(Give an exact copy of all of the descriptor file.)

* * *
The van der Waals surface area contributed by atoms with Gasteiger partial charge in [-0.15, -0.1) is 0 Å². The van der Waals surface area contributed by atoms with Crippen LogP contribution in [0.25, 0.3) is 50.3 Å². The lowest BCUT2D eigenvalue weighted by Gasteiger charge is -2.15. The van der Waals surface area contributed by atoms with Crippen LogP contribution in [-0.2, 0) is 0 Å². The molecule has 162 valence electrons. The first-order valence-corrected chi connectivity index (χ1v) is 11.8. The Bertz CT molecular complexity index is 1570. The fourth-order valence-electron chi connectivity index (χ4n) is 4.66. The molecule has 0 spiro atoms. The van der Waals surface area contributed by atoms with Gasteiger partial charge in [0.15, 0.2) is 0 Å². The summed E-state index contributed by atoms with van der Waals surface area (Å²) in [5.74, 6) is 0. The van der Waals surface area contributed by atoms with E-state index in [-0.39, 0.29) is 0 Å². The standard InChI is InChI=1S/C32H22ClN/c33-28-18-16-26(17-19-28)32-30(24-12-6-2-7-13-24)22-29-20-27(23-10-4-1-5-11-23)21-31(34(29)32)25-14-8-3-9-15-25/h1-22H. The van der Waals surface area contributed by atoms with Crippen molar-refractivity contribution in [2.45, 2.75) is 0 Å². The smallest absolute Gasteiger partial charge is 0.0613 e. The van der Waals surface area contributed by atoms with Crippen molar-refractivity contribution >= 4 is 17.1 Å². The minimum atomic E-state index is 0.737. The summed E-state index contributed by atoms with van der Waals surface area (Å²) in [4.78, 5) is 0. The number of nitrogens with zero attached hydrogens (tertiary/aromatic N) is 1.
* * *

The van der Waals surface area contributed by atoms with Gasteiger partial charge in [-0.15, -0.1) is 0 Å². The van der Waals surface area contributed by atoms with Crippen LogP contribution in [0.25, 0.3) is 50.3 Å². The lowest BCUT2D eigenvalue weighted by Gasteiger charge is -2.15. The van der Waals surface area contributed by atoms with Crippen LogP contribution in [-0.2, 0) is 0 Å². The molecule has 162 valence electrons. The first-order valence-corrected chi connectivity index (χ1v) is 11.8. The Bertz CT molecular complexity index is 1570. The fourth-order valence-electron chi connectivity index (χ4n) is 4.66. The molecule has 0 spiro atoms. The van der Waals surface area contributed by atoms with Gasteiger partial charge in [0.15, 0.2) is 0 Å². The summed E-state index contributed by atoms with van der Waals surface area (Å²) in [5.74, 6) is 0. The van der Waals surface area contributed by atoms with E-state index in [-0.39, 0.29) is 0 Å². The standard InChI is InChI=1S/C32H22ClN/c33-28-18-16-26(17-19-28)32-30(24-12-6-2-7-13-24)22-29-20-27(23-10-4-1-5-11-23)21-31(34(29)32)25-14-8-3-9-15-25/h1-22H. The van der Waals surface area contributed by atoms with Crippen molar-refractivity contribution in [2.45, 2.75) is 0 Å². The smallest absolute Gasteiger partial charge is 0.0613 e. The van der Waals surface area contributed by atoms with Crippen molar-refractivity contribution >= 4 is 17.1 Å². The minimum atomic E-state index is 0.737. The summed E-state index contributed by atoms with van der Waals surface area (Å²) in [4.78, 5) is 0. The number of nitrogens with zero attached hydrogens (tertiary/aromatic N) is 1.